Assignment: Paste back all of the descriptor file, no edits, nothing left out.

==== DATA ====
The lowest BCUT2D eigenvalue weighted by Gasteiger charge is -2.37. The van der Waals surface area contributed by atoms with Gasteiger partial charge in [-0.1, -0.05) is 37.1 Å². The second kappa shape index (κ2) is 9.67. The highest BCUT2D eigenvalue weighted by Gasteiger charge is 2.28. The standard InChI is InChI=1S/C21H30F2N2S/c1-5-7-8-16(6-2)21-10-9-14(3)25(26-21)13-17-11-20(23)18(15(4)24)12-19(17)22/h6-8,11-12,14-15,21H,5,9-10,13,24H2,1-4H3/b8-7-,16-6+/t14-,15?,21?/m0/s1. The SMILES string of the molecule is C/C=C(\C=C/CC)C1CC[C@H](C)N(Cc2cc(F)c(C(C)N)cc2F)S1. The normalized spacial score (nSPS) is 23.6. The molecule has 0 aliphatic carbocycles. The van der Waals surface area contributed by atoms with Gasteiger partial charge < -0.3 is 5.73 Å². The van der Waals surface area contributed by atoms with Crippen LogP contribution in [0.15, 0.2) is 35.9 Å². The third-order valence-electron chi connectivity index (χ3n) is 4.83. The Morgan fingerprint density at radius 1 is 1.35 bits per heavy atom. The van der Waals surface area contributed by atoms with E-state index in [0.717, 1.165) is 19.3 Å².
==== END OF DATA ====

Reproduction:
The lowest BCUT2D eigenvalue weighted by Gasteiger charge is -2.37. The van der Waals surface area contributed by atoms with Gasteiger partial charge in [-0.1, -0.05) is 37.1 Å². The second kappa shape index (κ2) is 9.67. The highest BCUT2D eigenvalue weighted by Gasteiger charge is 2.28. The standard InChI is InChI=1S/C21H30F2N2S/c1-5-7-8-16(6-2)21-10-9-14(3)25(26-21)13-17-11-20(23)18(15(4)24)12-19(17)22/h6-8,11-12,14-15,21H,5,9-10,13,24H2,1-4H3/b8-7-,16-6+/t14-,15?,21?/m0/s1. The SMILES string of the molecule is C/C=C(\C=C/CC)C1CC[C@H](C)N(Cc2cc(F)c(C(C)N)cc2F)S1. The normalized spacial score (nSPS) is 23.6. The molecule has 0 aliphatic carbocycles. The van der Waals surface area contributed by atoms with Gasteiger partial charge < -0.3 is 5.73 Å². The van der Waals surface area contributed by atoms with Crippen LogP contribution in [0.15, 0.2) is 35.9 Å². The third-order valence-electron chi connectivity index (χ3n) is 4.83. The Morgan fingerprint density at radius 1 is 1.35 bits per heavy atom. The van der Waals surface area contributed by atoms with E-state index in [0.717, 1.165) is 19.3 Å².